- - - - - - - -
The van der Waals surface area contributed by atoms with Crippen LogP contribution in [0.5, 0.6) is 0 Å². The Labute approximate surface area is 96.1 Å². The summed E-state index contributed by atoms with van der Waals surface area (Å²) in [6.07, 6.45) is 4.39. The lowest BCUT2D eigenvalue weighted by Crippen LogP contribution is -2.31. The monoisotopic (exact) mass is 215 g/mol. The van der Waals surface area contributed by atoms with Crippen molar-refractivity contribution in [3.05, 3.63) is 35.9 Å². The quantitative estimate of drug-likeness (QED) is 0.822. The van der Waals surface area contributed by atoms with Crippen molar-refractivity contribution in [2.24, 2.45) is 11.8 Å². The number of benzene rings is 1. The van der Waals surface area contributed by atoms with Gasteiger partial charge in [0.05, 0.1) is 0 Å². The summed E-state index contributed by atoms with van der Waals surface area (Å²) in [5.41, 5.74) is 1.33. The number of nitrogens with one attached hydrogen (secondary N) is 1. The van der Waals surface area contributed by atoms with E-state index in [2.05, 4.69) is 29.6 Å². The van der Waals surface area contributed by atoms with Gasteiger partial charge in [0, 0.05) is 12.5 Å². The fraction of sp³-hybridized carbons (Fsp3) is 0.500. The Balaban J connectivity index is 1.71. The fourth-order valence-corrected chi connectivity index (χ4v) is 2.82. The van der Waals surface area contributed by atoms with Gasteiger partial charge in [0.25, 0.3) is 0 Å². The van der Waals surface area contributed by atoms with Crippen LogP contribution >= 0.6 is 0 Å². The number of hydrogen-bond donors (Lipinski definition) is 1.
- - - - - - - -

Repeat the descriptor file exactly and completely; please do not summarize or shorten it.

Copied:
The van der Waals surface area contributed by atoms with Crippen LogP contribution in [0.5, 0.6) is 0 Å². The Labute approximate surface area is 96.1 Å². The summed E-state index contributed by atoms with van der Waals surface area (Å²) in [6.07, 6.45) is 4.39. The lowest BCUT2D eigenvalue weighted by Crippen LogP contribution is -2.31. The monoisotopic (exact) mass is 215 g/mol. The van der Waals surface area contributed by atoms with Crippen molar-refractivity contribution in [3.05, 3.63) is 35.9 Å². The quantitative estimate of drug-likeness (QED) is 0.822. The van der Waals surface area contributed by atoms with Crippen molar-refractivity contribution in [2.24, 2.45) is 11.8 Å². The number of benzene rings is 1. The van der Waals surface area contributed by atoms with Gasteiger partial charge in [0.05, 0.1) is 0 Å². The summed E-state index contributed by atoms with van der Waals surface area (Å²) in [5.41, 5.74) is 1.33. The number of nitrogens with one attached hydrogen (secondary N) is 1. The van der Waals surface area contributed by atoms with E-state index in [2.05, 4.69) is 29.6 Å². The van der Waals surface area contributed by atoms with Gasteiger partial charge in [0, 0.05) is 12.5 Å². The fraction of sp³-hybridized carbons (Fsp3) is 0.500. The Balaban J connectivity index is 1.71. The fourth-order valence-corrected chi connectivity index (χ4v) is 2.82. The van der Waals surface area contributed by atoms with Gasteiger partial charge in [0.25, 0.3) is 0 Å². The van der Waals surface area contributed by atoms with Crippen LogP contribution >= 0.6 is 0 Å². The number of hydrogen-bond donors (Lipinski definition) is 1.